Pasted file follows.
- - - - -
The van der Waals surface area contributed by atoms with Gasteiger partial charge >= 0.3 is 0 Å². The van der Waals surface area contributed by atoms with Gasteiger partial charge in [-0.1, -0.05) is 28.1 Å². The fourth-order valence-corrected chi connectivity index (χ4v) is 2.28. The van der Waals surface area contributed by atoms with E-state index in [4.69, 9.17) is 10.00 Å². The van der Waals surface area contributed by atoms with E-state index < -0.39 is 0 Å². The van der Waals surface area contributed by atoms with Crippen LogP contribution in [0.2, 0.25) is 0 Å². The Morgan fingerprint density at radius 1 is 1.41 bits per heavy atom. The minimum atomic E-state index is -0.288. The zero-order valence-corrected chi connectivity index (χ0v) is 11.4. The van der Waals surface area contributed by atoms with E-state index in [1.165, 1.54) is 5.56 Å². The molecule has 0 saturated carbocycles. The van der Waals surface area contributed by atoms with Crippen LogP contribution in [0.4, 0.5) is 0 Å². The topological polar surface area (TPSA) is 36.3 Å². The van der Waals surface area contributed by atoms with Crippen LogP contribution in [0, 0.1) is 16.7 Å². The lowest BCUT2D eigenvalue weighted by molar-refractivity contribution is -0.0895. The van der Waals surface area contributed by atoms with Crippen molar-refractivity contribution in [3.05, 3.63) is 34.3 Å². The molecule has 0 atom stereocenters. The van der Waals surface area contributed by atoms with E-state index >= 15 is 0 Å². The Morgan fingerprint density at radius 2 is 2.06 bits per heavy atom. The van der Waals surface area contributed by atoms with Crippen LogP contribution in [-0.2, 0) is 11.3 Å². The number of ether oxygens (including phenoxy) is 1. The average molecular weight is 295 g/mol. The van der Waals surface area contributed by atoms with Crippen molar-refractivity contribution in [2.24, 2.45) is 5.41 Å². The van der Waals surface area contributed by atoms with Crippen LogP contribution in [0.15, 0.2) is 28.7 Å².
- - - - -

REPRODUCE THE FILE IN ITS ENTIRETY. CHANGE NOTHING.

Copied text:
The van der Waals surface area contributed by atoms with Gasteiger partial charge >= 0.3 is 0 Å². The van der Waals surface area contributed by atoms with Gasteiger partial charge in [-0.1, -0.05) is 28.1 Å². The fourth-order valence-corrected chi connectivity index (χ4v) is 2.28. The van der Waals surface area contributed by atoms with E-state index in [4.69, 9.17) is 10.00 Å². The van der Waals surface area contributed by atoms with E-state index < -0.39 is 0 Å². The van der Waals surface area contributed by atoms with Crippen LogP contribution in [0.2, 0.25) is 0 Å². The Morgan fingerprint density at radius 1 is 1.41 bits per heavy atom. The minimum atomic E-state index is -0.288. The zero-order valence-corrected chi connectivity index (χ0v) is 11.4. The van der Waals surface area contributed by atoms with E-state index in [1.165, 1.54) is 5.56 Å². The molecule has 0 saturated carbocycles. The van der Waals surface area contributed by atoms with Crippen LogP contribution in [0.4, 0.5) is 0 Å². The topological polar surface area (TPSA) is 36.3 Å². The van der Waals surface area contributed by atoms with Crippen LogP contribution in [0, 0.1) is 16.7 Å². The lowest BCUT2D eigenvalue weighted by molar-refractivity contribution is -0.0895. The van der Waals surface area contributed by atoms with Crippen molar-refractivity contribution in [3.05, 3.63) is 34.3 Å². The molecule has 0 atom stereocenters. The van der Waals surface area contributed by atoms with E-state index >= 15 is 0 Å². The Morgan fingerprint density at radius 2 is 2.06 bits per heavy atom. The van der Waals surface area contributed by atoms with Crippen LogP contribution in [-0.2, 0) is 11.3 Å². The number of ether oxygens (including phenoxy) is 1. The average molecular weight is 295 g/mol. The van der Waals surface area contributed by atoms with Crippen molar-refractivity contribution in [2.24, 2.45) is 5.41 Å². The van der Waals surface area contributed by atoms with Crippen LogP contribution in [0.15, 0.2) is 28.7 Å².